NAABSA: Licence to sit on ground?
The NAABSA phrase has its roots in commercial realities and disputes around the charterparty clause and the practice are not uncommon, especially when taking to ground is not anticipated by the crew. Gard as a P&I, Hull and Machinery and Defence insurer, handles claims and disputes under charterparties containing a NAABSA term with cases and inquiries coming from both our insured owners and charterers. We outline three case studies followed by discussion of the legal position raised and provide practical loss prevention advice.
Case study 1: Unanticipated sitting on the ground
Charterers nominated a load port in South America. The charterparty was on an amended NYPE 1946 form. It contained an express safe port/berth warranty. The NAABSA provision in the charterparty stated“ unlimited NAABSA option for ECSA [East Coast South America]”.
In their message containing the voyage instructions, charterers did not mention that the port is a NAABSA port. Local agent’s pre-arrival message, however, identified it as one but this was overlooked by the Master. The port authorities had not officially declared the port as NAABSA but the local agents were of the assumption that the said port was a NAABSA port for vessels above a certain size.
Loading of deck cargo started at 1530 hrs and around 1830 hrs the vessel started to list to the sea side. She had also moved laterally away from the fenders. Manual soundings were taken by crew and it was confirmed that vessel had touched bottom on the jetty side. Taking to ground had not been anticipated by the ship’s crew as the master had missed the NAABSA mention in the agent’s message. Furthermore, the company had no procedures in their Safety Management System (SMS) for vessels calling NAABSA ports.
The Master stopped loading and issued a letter of protest to the charterers and the terminal, holding charterers responsible for all loss, damage and expense suffered as a result of the vessel touching bottom. Charterers rejected the protest on the basis that touching bottom was “customary” at NAABSA ports. They further insisted to continue loading, but the Master refused citing structural strength and stability issues. The vessel refloated a few hours later, at which point the vessel was shifted to another berth at the Master’s request and loading resumed. Charterers put the vessel off-hire for the period that loading was suspended.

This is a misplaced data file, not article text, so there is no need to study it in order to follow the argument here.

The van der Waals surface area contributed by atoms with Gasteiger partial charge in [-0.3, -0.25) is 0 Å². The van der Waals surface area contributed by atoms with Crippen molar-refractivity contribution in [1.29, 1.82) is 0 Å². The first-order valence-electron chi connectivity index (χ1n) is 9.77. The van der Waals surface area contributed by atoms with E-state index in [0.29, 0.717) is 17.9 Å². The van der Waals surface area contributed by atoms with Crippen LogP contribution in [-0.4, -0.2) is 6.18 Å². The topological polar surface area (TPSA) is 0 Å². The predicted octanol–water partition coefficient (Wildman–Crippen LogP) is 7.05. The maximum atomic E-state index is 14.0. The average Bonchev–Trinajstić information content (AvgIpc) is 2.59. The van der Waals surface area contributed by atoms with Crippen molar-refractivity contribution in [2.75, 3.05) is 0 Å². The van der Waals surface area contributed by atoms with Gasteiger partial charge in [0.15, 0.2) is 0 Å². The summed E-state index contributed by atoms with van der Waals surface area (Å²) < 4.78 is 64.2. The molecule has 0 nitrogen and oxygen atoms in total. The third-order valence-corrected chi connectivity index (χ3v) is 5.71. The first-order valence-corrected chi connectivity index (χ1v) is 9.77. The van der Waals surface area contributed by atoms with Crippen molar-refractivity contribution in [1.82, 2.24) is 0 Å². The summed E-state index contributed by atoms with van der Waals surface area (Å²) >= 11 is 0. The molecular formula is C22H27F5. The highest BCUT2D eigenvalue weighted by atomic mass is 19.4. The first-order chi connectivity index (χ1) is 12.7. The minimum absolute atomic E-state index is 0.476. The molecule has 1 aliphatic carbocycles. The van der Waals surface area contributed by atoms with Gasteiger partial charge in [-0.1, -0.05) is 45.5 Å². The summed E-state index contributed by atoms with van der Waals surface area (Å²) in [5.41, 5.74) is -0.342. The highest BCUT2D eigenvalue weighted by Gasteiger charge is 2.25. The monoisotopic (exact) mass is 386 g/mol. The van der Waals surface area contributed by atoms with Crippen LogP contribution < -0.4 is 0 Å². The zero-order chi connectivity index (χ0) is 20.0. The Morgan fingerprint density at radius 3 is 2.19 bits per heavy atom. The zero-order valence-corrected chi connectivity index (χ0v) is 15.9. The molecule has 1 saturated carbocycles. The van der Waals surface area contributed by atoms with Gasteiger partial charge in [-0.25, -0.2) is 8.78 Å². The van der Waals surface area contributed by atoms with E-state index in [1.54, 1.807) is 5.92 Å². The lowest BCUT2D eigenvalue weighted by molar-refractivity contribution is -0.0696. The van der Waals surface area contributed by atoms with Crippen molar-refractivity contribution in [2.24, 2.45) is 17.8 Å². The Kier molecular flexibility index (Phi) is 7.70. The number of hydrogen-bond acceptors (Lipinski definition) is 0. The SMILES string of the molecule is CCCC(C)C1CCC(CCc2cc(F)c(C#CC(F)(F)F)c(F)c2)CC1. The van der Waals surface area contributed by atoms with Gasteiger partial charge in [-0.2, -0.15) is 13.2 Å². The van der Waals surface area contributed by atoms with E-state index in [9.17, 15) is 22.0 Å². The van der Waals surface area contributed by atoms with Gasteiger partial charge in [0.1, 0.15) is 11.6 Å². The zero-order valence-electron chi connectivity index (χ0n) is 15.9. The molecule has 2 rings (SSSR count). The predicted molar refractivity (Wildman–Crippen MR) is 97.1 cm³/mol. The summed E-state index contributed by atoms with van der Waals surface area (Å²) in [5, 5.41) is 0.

Although there was no water ingress into the ship, owners wanted to carry out an underwater survey, however it could not be carried out at the load port and was instead done at the discharge port. Indentation on ship’s bottom was discovered and this was confirmed by the inspection of the ballast tanks. No other significant damage was noticed.
What was the effect of the NAABSA clause in light of the safe berth warranty? Was the Master justified in discontinuing cargo operations and ordering the vessel to an alternative berth? Was the charterer entitled to take the vessel off hire when the Master discontinued loading and who ultimately bears the risk of the damage to the vessel?
Before addressing the specific questions raised by this scenario, we first consider NAABSA clauses in general. Then we look at procedural and practical considerations for both owners and charterers followed by loss prevention recommendations.
What is the legal effect of a NAABSA clause?
NAABSA clauses are usually incorporated to avoid charterers finding themselves in breach of the “always afloat” requirement in most charterparties where it is intended for the vessel to call at ports or places where, due to tidal conditions, she may touch bottom. NAABSA clauses in charterparties indicate owners’ acceptance that such an event may occur.
NAABSA clauses must be read in conjunction with the general warranty of safety in the charterparty. Therefore, if the vessel’s hull is damaged as a result of lying aground at a NAABSA berth, it may be possible to argue that charterers will have breached their obligation to nominate a safe port/berth where the vessel can lie safely aground. However, the success of such an argument will depend on a factual assessment of the characteristics of the berth. It must also be kept in mind that the master is required to exercise reasonable navigation and seamanship to ensure the safety of the ship.
NAABSA clauses must be considered within the wider context of warranties of safety of ports, berths,?anchorages?and places mentioned in a charterparty. They usually contain a warranty by charterers that the nominated ports, berths and/or anchorages a vessel is ordered to are safe. Depending on the particular charterparty clause, the warranty of safety may be express, or implied.
Express warranties of safety
There are two main types of express warranties: a warranty of absolute safety or a qualified one.
For example, an absolute warranty of safety can be found in the NYPE 1993 form. The reference to safe places would also include the vessel’s approach to the berth. The measure of safety in an absolute obligation is whether the dangers of the port or place could have been avoided by good navigation and seamanship. Some standard forms, such as the Shelltime forms (Shelltime 3 and Shelltime 4) contain a qualified warranty of safety, lowering charterers’ obligations to one of due diligence. This means that a nominated port or place would be considered safe if a charterer could have reasonably concluded, based on the known facts, that the nominated port or place was prospectively safe, at the time the orders to proceed were given.